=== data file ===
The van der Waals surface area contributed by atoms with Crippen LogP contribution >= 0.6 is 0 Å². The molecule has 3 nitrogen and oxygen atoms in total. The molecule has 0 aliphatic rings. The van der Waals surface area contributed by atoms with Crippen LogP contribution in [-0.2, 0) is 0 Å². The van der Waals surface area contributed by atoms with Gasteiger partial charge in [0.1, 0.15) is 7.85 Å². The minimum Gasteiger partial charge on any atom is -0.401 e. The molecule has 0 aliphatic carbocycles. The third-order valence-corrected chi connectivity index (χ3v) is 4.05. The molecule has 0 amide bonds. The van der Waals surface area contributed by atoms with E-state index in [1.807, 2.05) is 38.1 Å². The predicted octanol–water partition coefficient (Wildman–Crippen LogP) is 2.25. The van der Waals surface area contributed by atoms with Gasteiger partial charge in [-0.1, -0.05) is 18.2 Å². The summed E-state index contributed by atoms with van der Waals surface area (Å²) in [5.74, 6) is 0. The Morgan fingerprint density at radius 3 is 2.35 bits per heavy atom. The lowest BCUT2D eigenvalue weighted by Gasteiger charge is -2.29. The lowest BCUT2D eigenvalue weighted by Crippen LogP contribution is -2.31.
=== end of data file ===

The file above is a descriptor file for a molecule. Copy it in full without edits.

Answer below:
The van der Waals surface area contributed by atoms with Crippen LogP contribution >= 0.6 is 0 Å². The molecule has 3 nitrogen and oxygen atoms in total. The molecule has 0 aliphatic rings. The van der Waals surface area contributed by atoms with Crippen LogP contribution in [-0.2, 0) is 0 Å². The van der Waals surface area contributed by atoms with Gasteiger partial charge in [0.1, 0.15) is 7.85 Å². The minimum Gasteiger partial charge on any atom is -0.401 e. The molecule has 0 aliphatic carbocycles. The third-order valence-corrected chi connectivity index (χ3v) is 4.05. The molecule has 0 amide bonds. The van der Waals surface area contributed by atoms with E-state index in [1.807, 2.05) is 38.1 Å². The predicted octanol–water partition coefficient (Wildman–Crippen LogP) is 2.25. The van der Waals surface area contributed by atoms with Gasteiger partial charge in [-0.1, -0.05) is 18.2 Å². The summed E-state index contributed by atoms with van der Waals surface area (Å²) in [5.74, 6) is 0. The Morgan fingerprint density at radius 3 is 2.35 bits per heavy atom. The lowest BCUT2D eigenvalue weighted by Gasteiger charge is -2.29. The lowest BCUT2D eigenvalue weighted by Crippen LogP contribution is -2.31.